If we religious Jews had taken that to heart fifty and sixty years ago in greater numbers and with more enthusiasm, the State of Israel today might have more genuine Jewishness in it, in place of the offensive secularism which sometimes tears at the heart. If only we had known then that Messiah would not come looking for us if we remained with folded arms. Messiah comes only when he is sought out, when he is looked for. Only then does one find atḥalta degeula. The Hebrew song, Yerushalayim, has one beautiful refrain: me’al pisgat har hatzofim shalom lakh Yerushlayim, from the summit of Mount Tzofim, peace unto you, O Jerusalem. Those who know Hebrew know that “tzofim” comes from the word which means to look, to search out. Only when Jews will begin to look for Jerusalem with love and devotion, when they will put their lives into the striving for the City of Beauty will peace come unto Jerusalem.

If parents would understand this difference between Moriah and Sinai, between Abraham and the early career of Moses, they would not be satisfied with the pitifully little they give their children. Parents who are happy with a three-day-a-week education for their children are not providing them with the equipment with which to undertake the long and tough search for meaningfulness and holiness in life. Those who give their children a two-hour-a-week fling in things Jewish are not only not providing them, but I dare say are blindfolding their own children; if one of these ever finds meaningfulness it is sheer luck. Those parents who give their children full, maximum education, those who give them – let us not be afraid to say it openly – a good day-school education if it is available, they are the ones who help their children. That kind of teaching means providing children with spiritual binoculars in the search for God.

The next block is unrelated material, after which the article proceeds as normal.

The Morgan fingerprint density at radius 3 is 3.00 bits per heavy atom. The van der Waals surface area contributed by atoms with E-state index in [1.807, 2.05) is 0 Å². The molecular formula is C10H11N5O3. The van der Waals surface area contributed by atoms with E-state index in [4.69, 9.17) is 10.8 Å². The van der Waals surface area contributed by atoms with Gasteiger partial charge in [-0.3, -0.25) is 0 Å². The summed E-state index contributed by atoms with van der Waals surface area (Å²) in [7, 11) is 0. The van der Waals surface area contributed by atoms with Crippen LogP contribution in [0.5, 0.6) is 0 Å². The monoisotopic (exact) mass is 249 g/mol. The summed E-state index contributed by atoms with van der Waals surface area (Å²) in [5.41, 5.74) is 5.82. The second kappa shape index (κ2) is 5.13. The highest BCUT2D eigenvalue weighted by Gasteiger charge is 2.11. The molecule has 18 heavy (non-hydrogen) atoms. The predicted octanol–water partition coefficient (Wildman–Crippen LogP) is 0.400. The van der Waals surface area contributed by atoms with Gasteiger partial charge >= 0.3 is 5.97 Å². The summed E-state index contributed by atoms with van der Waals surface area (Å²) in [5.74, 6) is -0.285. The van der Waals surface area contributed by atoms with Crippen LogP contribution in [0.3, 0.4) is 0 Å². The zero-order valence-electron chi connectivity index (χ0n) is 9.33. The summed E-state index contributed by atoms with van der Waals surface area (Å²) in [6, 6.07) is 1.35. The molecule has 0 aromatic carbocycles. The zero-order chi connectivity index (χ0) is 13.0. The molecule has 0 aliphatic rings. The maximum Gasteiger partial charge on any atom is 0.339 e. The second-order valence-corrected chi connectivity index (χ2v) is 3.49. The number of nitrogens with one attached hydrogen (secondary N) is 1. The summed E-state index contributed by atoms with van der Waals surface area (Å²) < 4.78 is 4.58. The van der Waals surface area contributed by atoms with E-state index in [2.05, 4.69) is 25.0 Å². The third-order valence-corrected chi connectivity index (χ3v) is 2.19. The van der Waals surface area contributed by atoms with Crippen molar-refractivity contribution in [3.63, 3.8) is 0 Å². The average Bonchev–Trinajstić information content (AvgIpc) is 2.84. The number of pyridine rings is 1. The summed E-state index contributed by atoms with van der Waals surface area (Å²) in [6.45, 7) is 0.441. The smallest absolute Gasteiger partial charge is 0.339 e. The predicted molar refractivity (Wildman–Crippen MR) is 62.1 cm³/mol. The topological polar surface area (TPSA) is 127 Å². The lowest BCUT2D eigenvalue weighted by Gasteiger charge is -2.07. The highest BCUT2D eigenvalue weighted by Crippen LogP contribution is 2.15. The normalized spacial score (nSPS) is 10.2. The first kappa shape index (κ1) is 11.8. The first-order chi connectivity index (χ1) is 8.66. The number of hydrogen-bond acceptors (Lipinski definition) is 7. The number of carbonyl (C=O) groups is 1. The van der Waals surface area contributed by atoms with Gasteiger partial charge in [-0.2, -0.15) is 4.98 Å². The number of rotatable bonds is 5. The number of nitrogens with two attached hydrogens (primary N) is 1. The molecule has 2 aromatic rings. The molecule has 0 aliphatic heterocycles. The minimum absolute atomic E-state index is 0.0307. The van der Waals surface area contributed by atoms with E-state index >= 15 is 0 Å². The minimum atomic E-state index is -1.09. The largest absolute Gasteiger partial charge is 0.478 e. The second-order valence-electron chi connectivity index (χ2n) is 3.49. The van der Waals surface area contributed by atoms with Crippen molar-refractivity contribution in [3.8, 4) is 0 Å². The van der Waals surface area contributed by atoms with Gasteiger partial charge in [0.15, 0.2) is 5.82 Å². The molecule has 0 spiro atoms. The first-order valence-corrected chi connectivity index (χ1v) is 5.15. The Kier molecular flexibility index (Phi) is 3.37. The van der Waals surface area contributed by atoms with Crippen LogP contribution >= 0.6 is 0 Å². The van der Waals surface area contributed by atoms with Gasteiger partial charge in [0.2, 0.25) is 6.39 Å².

“And from there shall you seek the Lord your God, and you will find Him, if you will search after Him with all your heart and with all your soul. In your distress, when all these things come upon you” (Deuteronomy 4:29–30), when man is troubled by the sheer emptiness of his life, when he is worried and pained, when he feels caught in a vise and tossed about recklessly in the tempests of life, when in distress, then God calls out, seek God, look for Him, and you will most certainly find Him. “For the Lord your God is a merciful God; He will not fail you, not destroy you, nor forget the covenant of your fathers which He swore unto them” (Deuteronomy 4:31).